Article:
Raven, the titular character, is a trickster and a Native American. Raven thinks that those in the tenebrous shadows of life need to be aided, so he takes it upon himself to lead them towards a brighter, more beautiful way of life. The story of Raven right here is one that will leave the reader with a lasting impression and a genuinely filled heart. One of the easiest picks for our best Native American picture book.
Joseph Bruchac, a resident of Greenfield Center, in New York, is an amazing novelist that we recommend with great ease. The 1993 novel of Joseph Bruchac titled The First Strawberries is one that we think everyone should read at least once in their lives.
It exemplifies everything that a picture book should aspire towards. A Cherokee legend, one of how strawberries were begotten, is being told by Bruchac right here.
First Man and Woman
An indistinct length of time ago, a man and a woman had an argument – the first man and woman. The lady stormed off, enraged, however the brilliance of the Sun tried to help the woman think twice with the berries it left for her. This is one of the best Native American picture books about the Cherokee that hits differently. See our review of the top-rated Native American children’s books, where you can find a couple of books by Bruchac, too.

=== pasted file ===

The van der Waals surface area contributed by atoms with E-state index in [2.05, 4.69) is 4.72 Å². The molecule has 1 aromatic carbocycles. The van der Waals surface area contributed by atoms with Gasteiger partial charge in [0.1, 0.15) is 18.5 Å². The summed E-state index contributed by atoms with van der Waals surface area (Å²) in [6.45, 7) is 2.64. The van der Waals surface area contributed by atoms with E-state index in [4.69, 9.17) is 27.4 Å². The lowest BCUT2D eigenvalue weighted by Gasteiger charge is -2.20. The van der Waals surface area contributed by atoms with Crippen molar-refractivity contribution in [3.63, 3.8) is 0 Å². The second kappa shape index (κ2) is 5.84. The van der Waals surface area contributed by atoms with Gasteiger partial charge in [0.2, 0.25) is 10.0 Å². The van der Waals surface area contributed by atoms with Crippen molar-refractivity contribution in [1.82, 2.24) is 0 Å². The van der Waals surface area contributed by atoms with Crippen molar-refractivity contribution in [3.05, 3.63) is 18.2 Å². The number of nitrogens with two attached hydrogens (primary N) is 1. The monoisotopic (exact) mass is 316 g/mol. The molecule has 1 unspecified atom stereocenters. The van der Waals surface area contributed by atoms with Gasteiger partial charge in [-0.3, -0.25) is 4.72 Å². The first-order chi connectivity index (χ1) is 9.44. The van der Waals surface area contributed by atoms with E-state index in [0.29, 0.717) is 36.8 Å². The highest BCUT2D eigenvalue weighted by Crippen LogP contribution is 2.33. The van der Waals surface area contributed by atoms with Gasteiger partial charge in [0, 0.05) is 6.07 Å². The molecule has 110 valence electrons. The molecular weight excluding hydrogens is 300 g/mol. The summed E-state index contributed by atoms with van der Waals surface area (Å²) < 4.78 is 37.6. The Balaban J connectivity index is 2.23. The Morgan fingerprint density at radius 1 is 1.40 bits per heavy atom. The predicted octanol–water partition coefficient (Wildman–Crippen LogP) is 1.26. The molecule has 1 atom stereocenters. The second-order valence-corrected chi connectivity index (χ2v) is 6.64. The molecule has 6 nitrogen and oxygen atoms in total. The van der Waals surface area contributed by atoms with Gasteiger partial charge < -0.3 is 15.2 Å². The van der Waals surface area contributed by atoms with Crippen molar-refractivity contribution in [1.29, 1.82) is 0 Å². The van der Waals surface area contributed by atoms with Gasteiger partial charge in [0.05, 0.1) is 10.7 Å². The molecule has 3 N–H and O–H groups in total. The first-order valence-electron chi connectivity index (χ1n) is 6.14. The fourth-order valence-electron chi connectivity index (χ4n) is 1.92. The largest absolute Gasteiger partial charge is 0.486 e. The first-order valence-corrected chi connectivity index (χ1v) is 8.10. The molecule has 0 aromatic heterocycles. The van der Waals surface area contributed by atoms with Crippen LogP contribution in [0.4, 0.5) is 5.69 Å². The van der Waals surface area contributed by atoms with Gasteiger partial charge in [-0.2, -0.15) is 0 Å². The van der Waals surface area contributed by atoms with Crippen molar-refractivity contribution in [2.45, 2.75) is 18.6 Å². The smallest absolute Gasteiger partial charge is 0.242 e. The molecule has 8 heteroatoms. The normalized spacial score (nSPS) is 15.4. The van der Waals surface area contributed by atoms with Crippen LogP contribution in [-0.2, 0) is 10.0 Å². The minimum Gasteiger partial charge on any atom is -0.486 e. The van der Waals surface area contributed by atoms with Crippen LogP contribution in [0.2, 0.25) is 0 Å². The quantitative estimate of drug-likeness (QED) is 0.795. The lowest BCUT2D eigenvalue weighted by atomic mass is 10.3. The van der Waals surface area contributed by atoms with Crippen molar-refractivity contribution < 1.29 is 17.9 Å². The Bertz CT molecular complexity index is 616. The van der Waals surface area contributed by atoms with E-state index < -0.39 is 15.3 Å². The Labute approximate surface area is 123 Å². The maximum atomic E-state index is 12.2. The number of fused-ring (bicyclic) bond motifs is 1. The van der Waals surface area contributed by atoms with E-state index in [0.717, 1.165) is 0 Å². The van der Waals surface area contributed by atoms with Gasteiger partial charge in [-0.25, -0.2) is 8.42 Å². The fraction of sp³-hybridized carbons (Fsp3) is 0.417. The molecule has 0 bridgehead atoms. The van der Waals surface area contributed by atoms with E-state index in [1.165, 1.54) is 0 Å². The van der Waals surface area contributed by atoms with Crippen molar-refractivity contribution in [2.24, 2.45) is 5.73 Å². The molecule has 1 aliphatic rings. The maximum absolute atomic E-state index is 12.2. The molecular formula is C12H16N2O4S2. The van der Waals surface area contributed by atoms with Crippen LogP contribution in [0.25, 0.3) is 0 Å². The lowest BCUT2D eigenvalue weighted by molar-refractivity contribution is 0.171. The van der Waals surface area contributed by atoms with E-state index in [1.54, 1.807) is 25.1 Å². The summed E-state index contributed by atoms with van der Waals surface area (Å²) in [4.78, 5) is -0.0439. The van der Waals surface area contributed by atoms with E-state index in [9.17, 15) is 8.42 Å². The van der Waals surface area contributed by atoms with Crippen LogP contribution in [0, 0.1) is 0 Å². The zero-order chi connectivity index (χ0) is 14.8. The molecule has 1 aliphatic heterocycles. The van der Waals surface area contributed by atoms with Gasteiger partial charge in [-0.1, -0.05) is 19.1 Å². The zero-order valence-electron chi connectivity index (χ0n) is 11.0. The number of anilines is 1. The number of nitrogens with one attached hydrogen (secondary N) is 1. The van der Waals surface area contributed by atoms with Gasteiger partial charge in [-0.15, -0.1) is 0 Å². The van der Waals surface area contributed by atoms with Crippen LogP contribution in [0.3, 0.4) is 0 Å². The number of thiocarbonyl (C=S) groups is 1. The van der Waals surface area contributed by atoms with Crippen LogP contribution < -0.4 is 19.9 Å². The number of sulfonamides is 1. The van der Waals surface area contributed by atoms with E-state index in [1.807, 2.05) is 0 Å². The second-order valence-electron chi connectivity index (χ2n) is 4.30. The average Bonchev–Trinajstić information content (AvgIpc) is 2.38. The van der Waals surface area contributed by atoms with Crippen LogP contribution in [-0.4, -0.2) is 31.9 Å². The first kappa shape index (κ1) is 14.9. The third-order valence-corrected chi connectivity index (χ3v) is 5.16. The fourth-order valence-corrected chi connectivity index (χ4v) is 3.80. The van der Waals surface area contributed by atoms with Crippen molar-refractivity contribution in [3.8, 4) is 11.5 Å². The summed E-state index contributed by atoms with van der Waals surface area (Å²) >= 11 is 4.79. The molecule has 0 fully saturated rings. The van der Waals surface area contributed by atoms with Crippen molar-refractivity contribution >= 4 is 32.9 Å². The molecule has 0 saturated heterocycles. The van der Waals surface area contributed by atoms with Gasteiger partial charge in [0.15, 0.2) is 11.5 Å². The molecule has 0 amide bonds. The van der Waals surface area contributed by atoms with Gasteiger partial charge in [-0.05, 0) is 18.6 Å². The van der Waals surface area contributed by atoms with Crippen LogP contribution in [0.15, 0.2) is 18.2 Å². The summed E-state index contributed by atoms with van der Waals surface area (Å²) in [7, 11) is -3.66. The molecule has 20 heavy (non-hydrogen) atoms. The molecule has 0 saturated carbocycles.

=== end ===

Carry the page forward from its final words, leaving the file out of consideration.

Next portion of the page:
Tomie dePaola was a terrific writer who left behind a brilliant oeuvre. Sadly, Tomie passed away earlier this year, but his glory will not be forgotten. The 1988 work titled The Legend of the Indian Paintbrush is one we think that belongs on any list trying to deduce what the good picture book about Native Americans is.
When the period of Spring hits, Texas’ and Wyoming’s meadows and hilltops are majestically aglow with vivid colors that the Indian Paintbrush glimmers with.
A time ago, while people were traversing the plains, a Native American boy was graced with a vision where he was told that he would make a painting, the most beautiful of all. As the life of the boy went on, he soon threw himself headlong towards making this magical painting. A heartwarming and heartbeat-stopping tale from dePaola that we strongly recommend. For more dePaola’s books, check out our selection of the top dragon picture books.
Gerald McDermott’s next entry on our list is his 1974 novel Arrow to the Sun. The illustrations in Arrow to the Sun are a career achievement for Gerald and ones that we are continually amazed with. The story follows a boy as he tries to find his dad.